What is the Boston matrix? This ingenious and original way of classifying products was coined by a group of Boston marketers, headed by Bruce Henderson in the late 60s of the last century. Clearly, they presented this method in the form of a table of four quadrants. According to Henderson, each product or service can be attributed to one of the quadrants. The vertical axis of the table is the growth rate of the market under study, the horizontal axis is the market share of the product (service). The dynamics of growth may vary depending on the economic conditions and needs of the company.
Four types of product (service)
1. Stars - products that have a high market share in rapidly growing markets. Since they bring the greatest profit, they should be protected, stored, and, of course, created new stars.
2. Difficult children are a low market share at high rates of market development. They consume a lot of resources and give little. If you want to increase the percentage of the market share requires significant financial injections.
3. Dairy cows - these products are characterized by a high market share and low rates of market development. With small investments, they bring the maximum profit. Dairy cows should be left in the portfolio until the situation changes.
4. Dogs - low proportion and low rates. These are unsuccessful investments that only absorb the firm's resources. It is better to completely get rid of them or at least minimize their presence in the portfolio.
From the standpoint of analyzing the internal processes of the company, the Boston matrix has a number of advantages:
- gives a generalized picture of competitiveness and demand for the enterprise's products;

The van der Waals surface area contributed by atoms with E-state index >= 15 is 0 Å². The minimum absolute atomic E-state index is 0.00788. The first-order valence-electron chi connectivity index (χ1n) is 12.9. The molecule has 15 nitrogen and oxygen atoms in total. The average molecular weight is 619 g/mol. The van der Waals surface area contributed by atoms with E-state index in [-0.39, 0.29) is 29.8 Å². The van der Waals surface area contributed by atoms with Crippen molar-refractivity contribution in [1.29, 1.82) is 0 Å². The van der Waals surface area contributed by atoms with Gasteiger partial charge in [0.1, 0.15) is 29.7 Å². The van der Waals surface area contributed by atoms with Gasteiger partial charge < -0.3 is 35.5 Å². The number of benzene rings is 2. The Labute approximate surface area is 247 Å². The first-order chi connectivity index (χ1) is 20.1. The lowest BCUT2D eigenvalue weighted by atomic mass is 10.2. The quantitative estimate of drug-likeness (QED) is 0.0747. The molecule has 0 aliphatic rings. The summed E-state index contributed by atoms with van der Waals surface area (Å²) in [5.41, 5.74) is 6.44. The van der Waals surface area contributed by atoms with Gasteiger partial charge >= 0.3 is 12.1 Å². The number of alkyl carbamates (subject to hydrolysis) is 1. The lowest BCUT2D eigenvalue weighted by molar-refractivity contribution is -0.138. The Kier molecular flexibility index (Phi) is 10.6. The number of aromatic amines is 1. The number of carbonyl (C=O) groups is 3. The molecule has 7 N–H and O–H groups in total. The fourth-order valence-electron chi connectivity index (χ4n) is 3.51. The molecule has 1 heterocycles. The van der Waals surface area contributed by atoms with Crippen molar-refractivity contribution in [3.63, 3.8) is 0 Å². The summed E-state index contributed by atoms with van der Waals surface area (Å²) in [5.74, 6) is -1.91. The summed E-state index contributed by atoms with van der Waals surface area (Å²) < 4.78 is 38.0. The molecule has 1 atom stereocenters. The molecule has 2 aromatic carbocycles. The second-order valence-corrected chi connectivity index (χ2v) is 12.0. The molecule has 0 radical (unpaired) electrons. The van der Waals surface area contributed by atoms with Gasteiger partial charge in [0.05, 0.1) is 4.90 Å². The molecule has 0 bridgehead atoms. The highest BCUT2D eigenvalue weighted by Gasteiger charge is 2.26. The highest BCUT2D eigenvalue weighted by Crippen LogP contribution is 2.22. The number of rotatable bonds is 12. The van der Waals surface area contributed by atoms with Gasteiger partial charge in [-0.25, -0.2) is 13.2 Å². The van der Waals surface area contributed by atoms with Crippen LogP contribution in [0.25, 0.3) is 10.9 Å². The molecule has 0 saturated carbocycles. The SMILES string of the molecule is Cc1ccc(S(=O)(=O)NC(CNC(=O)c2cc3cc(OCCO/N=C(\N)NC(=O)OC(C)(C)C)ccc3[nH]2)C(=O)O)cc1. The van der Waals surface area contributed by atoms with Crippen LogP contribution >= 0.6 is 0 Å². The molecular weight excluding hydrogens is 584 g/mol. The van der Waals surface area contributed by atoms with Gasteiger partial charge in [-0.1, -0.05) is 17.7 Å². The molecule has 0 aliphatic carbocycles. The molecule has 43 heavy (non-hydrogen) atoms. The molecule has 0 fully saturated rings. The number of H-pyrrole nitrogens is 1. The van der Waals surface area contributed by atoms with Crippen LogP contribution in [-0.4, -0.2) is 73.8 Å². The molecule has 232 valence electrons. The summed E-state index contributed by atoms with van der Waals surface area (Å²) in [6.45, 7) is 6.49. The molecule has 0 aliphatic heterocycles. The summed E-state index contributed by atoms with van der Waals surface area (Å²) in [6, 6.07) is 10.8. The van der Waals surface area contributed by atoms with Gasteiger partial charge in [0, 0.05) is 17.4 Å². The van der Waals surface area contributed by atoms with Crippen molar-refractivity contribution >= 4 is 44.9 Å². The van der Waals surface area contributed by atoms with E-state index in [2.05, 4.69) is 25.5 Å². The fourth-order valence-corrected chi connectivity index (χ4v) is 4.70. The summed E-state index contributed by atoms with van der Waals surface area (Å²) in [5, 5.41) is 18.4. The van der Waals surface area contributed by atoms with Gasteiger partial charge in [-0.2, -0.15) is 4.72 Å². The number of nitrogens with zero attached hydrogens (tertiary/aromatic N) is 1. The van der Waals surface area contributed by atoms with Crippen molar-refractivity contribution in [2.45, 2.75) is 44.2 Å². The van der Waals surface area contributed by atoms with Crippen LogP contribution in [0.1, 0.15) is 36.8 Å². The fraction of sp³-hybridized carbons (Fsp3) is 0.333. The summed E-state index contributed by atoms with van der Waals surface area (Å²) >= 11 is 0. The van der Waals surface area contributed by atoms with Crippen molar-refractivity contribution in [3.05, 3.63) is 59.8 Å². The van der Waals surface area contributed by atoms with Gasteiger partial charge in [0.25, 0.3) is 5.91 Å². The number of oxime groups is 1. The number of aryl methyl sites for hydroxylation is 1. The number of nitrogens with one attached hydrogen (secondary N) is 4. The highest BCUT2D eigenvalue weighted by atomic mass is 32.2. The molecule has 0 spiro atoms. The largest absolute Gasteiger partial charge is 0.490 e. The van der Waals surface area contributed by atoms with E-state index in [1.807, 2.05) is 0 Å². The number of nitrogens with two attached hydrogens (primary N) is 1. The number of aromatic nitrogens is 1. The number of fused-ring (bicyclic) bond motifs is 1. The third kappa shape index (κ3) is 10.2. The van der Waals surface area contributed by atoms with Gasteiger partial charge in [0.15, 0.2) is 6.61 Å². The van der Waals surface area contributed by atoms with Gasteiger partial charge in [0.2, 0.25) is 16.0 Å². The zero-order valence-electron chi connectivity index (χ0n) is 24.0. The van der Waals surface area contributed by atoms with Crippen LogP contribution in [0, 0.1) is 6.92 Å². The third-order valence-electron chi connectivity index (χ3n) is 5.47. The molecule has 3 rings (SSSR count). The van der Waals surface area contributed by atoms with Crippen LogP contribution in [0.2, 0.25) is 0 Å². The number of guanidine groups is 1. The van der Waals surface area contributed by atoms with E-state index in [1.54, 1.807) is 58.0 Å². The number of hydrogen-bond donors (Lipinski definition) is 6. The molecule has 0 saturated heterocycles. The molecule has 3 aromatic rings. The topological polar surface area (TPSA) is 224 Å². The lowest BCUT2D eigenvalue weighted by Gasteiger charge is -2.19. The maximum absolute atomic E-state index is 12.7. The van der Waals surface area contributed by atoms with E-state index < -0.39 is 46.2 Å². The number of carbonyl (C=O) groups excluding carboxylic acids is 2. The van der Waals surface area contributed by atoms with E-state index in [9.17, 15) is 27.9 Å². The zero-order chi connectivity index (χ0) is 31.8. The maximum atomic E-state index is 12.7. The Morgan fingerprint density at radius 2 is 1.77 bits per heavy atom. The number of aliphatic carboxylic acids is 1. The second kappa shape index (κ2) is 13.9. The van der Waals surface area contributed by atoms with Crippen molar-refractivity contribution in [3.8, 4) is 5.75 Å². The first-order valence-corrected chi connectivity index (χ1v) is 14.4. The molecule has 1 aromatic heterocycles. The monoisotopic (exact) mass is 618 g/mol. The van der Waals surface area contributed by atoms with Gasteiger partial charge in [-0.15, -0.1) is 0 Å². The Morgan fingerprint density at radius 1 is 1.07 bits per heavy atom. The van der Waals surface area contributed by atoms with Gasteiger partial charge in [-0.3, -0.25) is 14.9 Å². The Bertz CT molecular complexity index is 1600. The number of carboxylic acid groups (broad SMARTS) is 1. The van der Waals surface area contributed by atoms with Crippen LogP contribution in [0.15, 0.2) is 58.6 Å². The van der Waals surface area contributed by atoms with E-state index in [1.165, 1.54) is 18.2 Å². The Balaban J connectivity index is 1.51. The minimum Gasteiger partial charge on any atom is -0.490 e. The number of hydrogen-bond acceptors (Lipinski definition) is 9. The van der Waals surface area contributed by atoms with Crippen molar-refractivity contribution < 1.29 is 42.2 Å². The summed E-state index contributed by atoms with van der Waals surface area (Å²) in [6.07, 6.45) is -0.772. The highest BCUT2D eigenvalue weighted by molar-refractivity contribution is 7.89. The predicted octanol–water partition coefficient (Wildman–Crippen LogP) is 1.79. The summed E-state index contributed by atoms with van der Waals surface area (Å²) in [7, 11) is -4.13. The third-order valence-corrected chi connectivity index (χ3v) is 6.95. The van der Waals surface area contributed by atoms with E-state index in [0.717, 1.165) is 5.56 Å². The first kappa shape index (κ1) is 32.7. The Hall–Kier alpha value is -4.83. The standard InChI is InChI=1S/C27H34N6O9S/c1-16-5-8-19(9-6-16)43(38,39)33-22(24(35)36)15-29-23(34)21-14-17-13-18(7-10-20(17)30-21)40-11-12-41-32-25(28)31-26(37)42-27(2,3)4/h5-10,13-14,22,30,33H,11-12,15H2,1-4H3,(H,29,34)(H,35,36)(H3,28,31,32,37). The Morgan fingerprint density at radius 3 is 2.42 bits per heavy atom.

- helps in substantiating various variants of marketing strategies;
- focuses on the end user, the product, the volume of production and the resulting profit from sales;
- shows priority directions when considering different options for marketing solutions;
- is the most affordable approach for the strategic analysis of the company's market basket.
In addition to the advantages, the Boston matrix has drawbacks:
- it is focused on companies that are leading in their niche or striving for leadership;
- The Boston matrix focuses on the product strategies and financial flows of the enterprise, although strategies in other work areas are equally important for it: personnel, technology, management, etc.;
- loses its visibility in multinomenclature production or requires more detailed consideration of each individual commodity category;
- from the analysis of this matrix there is a practical benefit, but only in terms of ascertaining the firm's results. Without additional research, it does not give a similar picture for the future.
Of course, the Boston matrix is pretty"Smart" tool, but in practice the final decision is better to take, based on the results of not one, but several methods of strategic analysis of the enterprise.